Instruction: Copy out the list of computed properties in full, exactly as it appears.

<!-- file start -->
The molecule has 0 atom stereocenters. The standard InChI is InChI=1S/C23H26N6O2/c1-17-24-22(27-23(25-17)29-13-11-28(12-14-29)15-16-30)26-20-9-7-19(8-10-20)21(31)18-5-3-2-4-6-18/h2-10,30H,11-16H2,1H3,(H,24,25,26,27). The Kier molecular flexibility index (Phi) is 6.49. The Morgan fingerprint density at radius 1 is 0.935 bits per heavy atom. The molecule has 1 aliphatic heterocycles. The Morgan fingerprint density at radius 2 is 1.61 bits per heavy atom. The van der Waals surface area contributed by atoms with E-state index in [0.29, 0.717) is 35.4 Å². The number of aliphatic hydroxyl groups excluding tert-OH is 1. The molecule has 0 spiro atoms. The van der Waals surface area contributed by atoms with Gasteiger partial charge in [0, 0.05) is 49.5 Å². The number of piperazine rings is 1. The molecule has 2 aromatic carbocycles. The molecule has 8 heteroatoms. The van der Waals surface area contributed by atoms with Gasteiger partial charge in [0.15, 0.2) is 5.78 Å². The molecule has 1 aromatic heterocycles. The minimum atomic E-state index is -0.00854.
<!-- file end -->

The molecule has 0 atom stereocenters. The standard InChI is InChI=1S/C23H26N6O2/c1-17-24-22(27-23(25-17)29-13-11-28(12-14-29)15-16-30)26-20-9-7-19(8-10-20)21(31)18-5-3-2-4-6-18/h2-10,30H,11-16H2,1H3,(H,24,25,26,27). The Kier molecular flexibility index (Phi) is 6.49. The Morgan fingerprint density at radius 1 is 0.935 bits per heavy atom. The molecule has 1 aliphatic heterocycles. The Morgan fingerprint density at radius 2 is 1.61 bits per heavy atom. The van der Waals surface area contributed by atoms with E-state index in [0.29, 0.717) is 35.4 Å². The number of aliphatic hydroxyl groups excluding tert-OH is 1. The molecule has 0 spiro atoms. The van der Waals surface area contributed by atoms with Gasteiger partial charge in [0, 0.05) is 49.5 Å². The number of piperazine rings is 1. The molecule has 2 aromatic carbocycles. The molecule has 8 heteroatoms. The van der Waals surface area contributed by atoms with Gasteiger partial charge in [0.15, 0.2) is 5.78 Å². The molecule has 1 aromatic heterocycles. The minimum atomic E-state index is -0.00854.